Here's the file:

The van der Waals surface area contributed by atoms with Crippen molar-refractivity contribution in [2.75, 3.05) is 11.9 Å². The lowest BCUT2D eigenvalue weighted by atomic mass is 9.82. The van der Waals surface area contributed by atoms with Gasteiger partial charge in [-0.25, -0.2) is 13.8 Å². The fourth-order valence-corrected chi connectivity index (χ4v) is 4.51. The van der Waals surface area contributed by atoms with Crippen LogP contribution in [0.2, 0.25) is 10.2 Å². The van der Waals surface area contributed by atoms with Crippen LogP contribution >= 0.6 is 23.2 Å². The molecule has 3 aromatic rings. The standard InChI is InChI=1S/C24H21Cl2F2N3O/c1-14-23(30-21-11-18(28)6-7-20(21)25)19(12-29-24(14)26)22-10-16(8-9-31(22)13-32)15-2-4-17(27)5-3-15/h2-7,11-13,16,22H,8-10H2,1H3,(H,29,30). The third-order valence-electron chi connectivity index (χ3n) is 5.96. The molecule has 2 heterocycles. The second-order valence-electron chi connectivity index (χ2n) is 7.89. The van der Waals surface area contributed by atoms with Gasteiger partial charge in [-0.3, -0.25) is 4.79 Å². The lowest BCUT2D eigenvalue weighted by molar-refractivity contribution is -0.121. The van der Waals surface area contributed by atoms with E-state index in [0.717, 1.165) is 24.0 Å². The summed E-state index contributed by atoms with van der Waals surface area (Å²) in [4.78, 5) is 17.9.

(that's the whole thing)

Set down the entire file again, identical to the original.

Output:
The van der Waals surface area contributed by atoms with Crippen molar-refractivity contribution in [2.75, 3.05) is 11.9 Å². The lowest BCUT2D eigenvalue weighted by atomic mass is 9.82. The van der Waals surface area contributed by atoms with Gasteiger partial charge in [-0.25, -0.2) is 13.8 Å². The fourth-order valence-corrected chi connectivity index (χ4v) is 4.51. The van der Waals surface area contributed by atoms with Crippen LogP contribution in [0.2, 0.25) is 10.2 Å². The van der Waals surface area contributed by atoms with Crippen LogP contribution >= 0.6 is 23.2 Å². The molecule has 3 aromatic rings. The standard InChI is InChI=1S/C24H21Cl2F2N3O/c1-14-23(30-21-11-18(28)6-7-20(21)25)19(12-29-24(14)26)22-10-16(8-9-31(22)13-32)15-2-4-17(27)5-3-15/h2-7,11-13,16,22H,8-10H2,1H3,(H,29,30). The third-order valence-electron chi connectivity index (χ3n) is 5.96. The molecule has 2 heterocycles. The second-order valence-electron chi connectivity index (χ2n) is 7.89. The van der Waals surface area contributed by atoms with Gasteiger partial charge in [-0.3, -0.25) is 4.79 Å². The lowest BCUT2D eigenvalue weighted by molar-refractivity contribution is -0.121. The van der Waals surface area contributed by atoms with E-state index in [0.717, 1.165) is 24.0 Å². The summed E-state index contributed by atoms with van der Waals surface area (Å²) in [4.78, 5) is 17.9.